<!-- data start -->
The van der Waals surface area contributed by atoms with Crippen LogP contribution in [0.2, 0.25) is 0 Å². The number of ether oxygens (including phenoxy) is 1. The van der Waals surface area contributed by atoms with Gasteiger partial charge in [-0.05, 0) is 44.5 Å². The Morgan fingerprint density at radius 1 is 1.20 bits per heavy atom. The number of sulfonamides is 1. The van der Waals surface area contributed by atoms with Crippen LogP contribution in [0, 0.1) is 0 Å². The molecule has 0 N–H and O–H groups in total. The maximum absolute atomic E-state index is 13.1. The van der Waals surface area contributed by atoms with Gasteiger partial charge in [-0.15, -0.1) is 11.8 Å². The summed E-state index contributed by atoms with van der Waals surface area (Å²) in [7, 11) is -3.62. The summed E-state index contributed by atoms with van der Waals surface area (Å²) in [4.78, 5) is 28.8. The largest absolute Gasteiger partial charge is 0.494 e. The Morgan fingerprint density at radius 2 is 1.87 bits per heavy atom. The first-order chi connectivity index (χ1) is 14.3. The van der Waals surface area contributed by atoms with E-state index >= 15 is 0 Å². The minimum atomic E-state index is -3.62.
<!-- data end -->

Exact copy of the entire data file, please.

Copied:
The van der Waals surface area contributed by atoms with Crippen LogP contribution in [0.2, 0.25) is 0 Å². The number of ether oxygens (including phenoxy) is 1. The van der Waals surface area contributed by atoms with Gasteiger partial charge in [-0.05, 0) is 44.5 Å². The Morgan fingerprint density at radius 1 is 1.20 bits per heavy atom. The number of sulfonamides is 1. The van der Waals surface area contributed by atoms with Crippen LogP contribution in [0, 0.1) is 0 Å². The molecule has 0 N–H and O–H groups in total. The maximum absolute atomic E-state index is 13.1. The van der Waals surface area contributed by atoms with Gasteiger partial charge in [-0.15, -0.1) is 11.8 Å². The summed E-state index contributed by atoms with van der Waals surface area (Å²) in [7, 11) is -3.62. The summed E-state index contributed by atoms with van der Waals surface area (Å²) in [4.78, 5) is 28.8. The largest absolute Gasteiger partial charge is 0.494 e. The Morgan fingerprint density at radius 2 is 1.87 bits per heavy atom. The first-order chi connectivity index (χ1) is 14.3. The van der Waals surface area contributed by atoms with E-state index >= 15 is 0 Å². The minimum atomic E-state index is -3.62.